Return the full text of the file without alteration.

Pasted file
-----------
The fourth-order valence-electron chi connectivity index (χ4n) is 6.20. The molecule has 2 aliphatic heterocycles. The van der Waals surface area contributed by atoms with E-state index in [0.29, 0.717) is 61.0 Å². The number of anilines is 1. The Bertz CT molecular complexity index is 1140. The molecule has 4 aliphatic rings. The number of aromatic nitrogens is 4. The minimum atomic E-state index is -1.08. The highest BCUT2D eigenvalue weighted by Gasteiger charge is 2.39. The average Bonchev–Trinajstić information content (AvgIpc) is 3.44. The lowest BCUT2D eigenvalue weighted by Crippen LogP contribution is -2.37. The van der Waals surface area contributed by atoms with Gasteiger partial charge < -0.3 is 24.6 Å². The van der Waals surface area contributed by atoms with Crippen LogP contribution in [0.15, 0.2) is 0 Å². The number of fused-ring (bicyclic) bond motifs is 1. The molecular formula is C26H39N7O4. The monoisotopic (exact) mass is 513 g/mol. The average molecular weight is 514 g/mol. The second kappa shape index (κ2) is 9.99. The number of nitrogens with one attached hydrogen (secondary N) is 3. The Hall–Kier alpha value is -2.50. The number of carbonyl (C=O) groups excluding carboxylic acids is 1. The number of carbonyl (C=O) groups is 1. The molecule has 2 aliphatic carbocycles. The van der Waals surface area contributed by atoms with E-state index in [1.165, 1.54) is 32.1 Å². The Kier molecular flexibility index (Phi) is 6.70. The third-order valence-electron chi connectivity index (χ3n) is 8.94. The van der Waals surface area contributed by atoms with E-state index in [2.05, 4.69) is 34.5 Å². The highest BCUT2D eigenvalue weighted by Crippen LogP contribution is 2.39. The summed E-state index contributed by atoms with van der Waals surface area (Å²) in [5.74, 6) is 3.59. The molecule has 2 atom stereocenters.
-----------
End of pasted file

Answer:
The fourth-order valence-electron chi connectivity index (χ4n) is 6.20. The molecule has 2 aliphatic heterocycles. The van der Waals surface area contributed by atoms with E-state index in [0.29, 0.717) is 61.0 Å². The number of anilines is 1. The Bertz CT molecular complexity index is 1140. The molecule has 4 aliphatic rings. The number of aromatic nitrogens is 4. The minimum atomic E-state index is -1.08. The highest BCUT2D eigenvalue weighted by Gasteiger charge is 2.39. The average Bonchev–Trinajstić information content (AvgIpc) is 3.44. The lowest BCUT2D eigenvalue weighted by Crippen LogP contribution is -2.37. The van der Waals surface area contributed by atoms with Gasteiger partial charge < -0.3 is 24.6 Å². The van der Waals surface area contributed by atoms with Crippen LogP contribution in [0.15, 0.2) is 0 Å². The number of fused-ring (bicyclic) bond motifs is 1. The molecular formula is C26H39N7O4. The monoisotopic (exact) mass is 513 g/mol. The average molecular weight is 514 g/mol. The second kappa shape index (κ2) is 9.99. The number of nitrogens with one attached hydrogen (secondary N) is 3. The Hall–Kier alpha value is -2.50. The number of carbonyl (C=O) groups excluding carboxylic acids is 1. The number of carbonyl (C=O) groups is 1. The molecule has 2 aliphatic carbocycles. The van der Waals surface area contributed by atoms with E-state index in [1.165, 1.54) is 32.1 Å². The Kier molecular flexibility index (Phi) is 6.70. The third-order valence-electron chi connectivity index (χ3n) is 8.94. The van der Waals surface area contributed by atoms with E-state index in [2.05, 4.69) is 34.5 Å². The highest BCUT2D eigenvalue weighted by Crippen LogP contribution is 2.39. The summed E-state index contributed by atoms with van der Waals surface area (Å²) in [5.74, 6) is 3.59. The molecule has 2 atom stereocenters.